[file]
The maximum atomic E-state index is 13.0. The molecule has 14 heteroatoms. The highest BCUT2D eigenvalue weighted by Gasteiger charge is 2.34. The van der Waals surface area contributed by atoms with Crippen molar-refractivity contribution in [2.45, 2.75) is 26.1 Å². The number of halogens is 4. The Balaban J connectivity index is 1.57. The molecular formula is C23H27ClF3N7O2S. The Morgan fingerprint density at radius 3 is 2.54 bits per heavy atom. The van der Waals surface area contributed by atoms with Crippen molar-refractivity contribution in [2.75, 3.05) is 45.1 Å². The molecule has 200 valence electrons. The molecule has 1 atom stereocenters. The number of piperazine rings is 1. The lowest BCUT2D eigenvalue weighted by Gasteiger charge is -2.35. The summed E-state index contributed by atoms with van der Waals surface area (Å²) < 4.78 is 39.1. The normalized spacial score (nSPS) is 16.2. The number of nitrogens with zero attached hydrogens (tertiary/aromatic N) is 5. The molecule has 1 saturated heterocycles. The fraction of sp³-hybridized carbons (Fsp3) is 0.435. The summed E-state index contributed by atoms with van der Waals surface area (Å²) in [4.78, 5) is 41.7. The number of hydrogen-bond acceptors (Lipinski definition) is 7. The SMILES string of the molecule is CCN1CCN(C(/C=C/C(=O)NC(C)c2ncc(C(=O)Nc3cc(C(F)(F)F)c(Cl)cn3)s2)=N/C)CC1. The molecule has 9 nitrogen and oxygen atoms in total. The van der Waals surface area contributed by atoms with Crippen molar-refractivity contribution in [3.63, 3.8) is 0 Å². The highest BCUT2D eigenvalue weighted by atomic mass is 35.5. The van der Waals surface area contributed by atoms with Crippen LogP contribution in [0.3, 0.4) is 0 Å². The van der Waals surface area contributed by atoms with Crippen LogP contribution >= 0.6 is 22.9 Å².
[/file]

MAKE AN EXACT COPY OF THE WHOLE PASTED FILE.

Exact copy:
The maximum atomic E-state index is 13.0. The molecule has 14 heteroatoms. The highest BCUT2D eigenvalue weighted by Gasteiger charge is 2.34. The van der Waals surface area contributed by atoms with Crippen molar-refractivity contribution in [2.45, 2.75) is 26.1 Å². The number of halogens is 4. The Balaban J connectivity index is 1.57. The molecular formula is C23H27ClF3N7O2S. The Morgan fingerprint density at radius 3 is 2.54 bits per heavy atom. The van der Waals surface area contributed by atoms with Crippen molar-refractivity contribution in [2.75, 3.05) is 45.1 Å². The molecule has 200 valence electrons. The molecule has 1 atom stereocenters. The number of piperazine rings is 1. The lowest BCUT2D eigenvalue weighted by Gasteiger charge is -2.35. The summed E-state index contributed by atoms with van der Waals surface area (Å²) < 4.78 is 39.1. The normalized spacial score (nSPS) is 16.2. The number of nitrogens with zero attached hydrogens (tertiary/aromatic N) is 5. The molecule has 1 saturated heterocycles. The fraction of sp³-hybridized carbons (Fsp3) is 0.435. The summed E-state index contributed by atoms with van der Waals surface area (Å²) in [4.78, 5) is 41.7. The number of hydrogen-bond acceptors (Lipinski definition) is 7. The SMILES string of the molecule is CCN1CCN(C(/C=C/C(=O)NC(C)c2ncc(C(=O)Nc3cc(C(F)(F)F)c(Cl)cn3)s2)=N/C)CC1. The molecule has 9 nitrogen and oxygen atoms in total. The van der Waals surface area contributed by atoms with Crippen molar-refractivity contribution in [3.63, 3.8) is 0 Å². The highest BCUT2D eigenvalue weighted by atomic mass is 35.5. The van der Waals surface area contributed by atoms with Crippen LogP contribution in [0.3, 0.4) is 0 Å². The van der Waals surface area contributed by atoms with Crippen LogP contribution >= 0.6 is 22.9 Å².